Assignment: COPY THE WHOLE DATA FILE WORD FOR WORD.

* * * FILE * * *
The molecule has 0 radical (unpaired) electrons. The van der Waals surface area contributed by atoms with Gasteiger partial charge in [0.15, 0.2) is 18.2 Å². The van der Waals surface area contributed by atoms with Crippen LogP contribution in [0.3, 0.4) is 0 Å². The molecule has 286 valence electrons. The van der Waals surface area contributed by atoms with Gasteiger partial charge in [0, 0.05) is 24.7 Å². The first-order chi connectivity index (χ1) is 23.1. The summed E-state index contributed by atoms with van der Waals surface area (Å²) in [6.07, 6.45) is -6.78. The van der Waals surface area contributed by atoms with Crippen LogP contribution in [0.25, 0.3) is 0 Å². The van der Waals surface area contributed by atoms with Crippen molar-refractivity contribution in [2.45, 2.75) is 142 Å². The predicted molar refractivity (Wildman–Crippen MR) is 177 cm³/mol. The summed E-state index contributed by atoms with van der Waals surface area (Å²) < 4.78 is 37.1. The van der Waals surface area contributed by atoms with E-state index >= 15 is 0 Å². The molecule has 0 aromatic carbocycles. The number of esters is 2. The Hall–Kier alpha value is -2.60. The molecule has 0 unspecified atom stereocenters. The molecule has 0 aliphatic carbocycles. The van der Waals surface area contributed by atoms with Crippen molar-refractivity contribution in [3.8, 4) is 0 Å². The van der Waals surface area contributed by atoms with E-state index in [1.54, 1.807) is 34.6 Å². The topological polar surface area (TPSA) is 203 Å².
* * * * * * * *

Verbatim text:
The molecule has 0 radical (unpaired) electrons. The van der Waals surface area contributed by atoms with Gasteiger partial charge in [0.15, 0.2) is 18.2 Å². The van der Waals surface area contributed by atoms with Crippen LogP contribution in [0.3, 0.4) is 0 Å². The molecule has 286 valence electrons. The van der Waals surface area contributed by atoms with Gasteiger partial charge in [0, 0.05) is 24.7 Å². The first-order chi connectivity index (χ1) is 23.1. The summed E-state index contributed by atoms with van der Waals surface area (Å²) in [6.07, 6.45) is -6.78. The van der Waals surface area contributed by atoms with Crippen LogP contribution in [0.25, 0.3) is 0 Å². The van der Waals surface area contributed by atoms with Crippen molar-refractivity contribution in [2.45, 2.75) is 142 Å². The predicted molar refractivity (Wildman–Crippen MR) is 177 cm³/mol. The summed E-state index contributed by atoms with van der Waals surface area (Å²) < 4.78 is 37.1. The van der Waals surface area contributed by atoms with E-state index >= 15 is 0 Å². The molecule has 0 aromatic carbocycles. The number of esters is 2. The Hall–Kier alpha value is -2.60. The molecule has 0 unspecified atom stereocenters. The molecule has 0 aliphatic carbocycles. The van der Waals surface area contributed by atoms with Crippen molar-refractivity contribution in [3.8, 4) is 0 Å². The van der Waals surface area contributed by atoms with E-state index in [1.54, 1.807) is 34.6 Å². The topological polar surface area (TPSA) is 203 Å².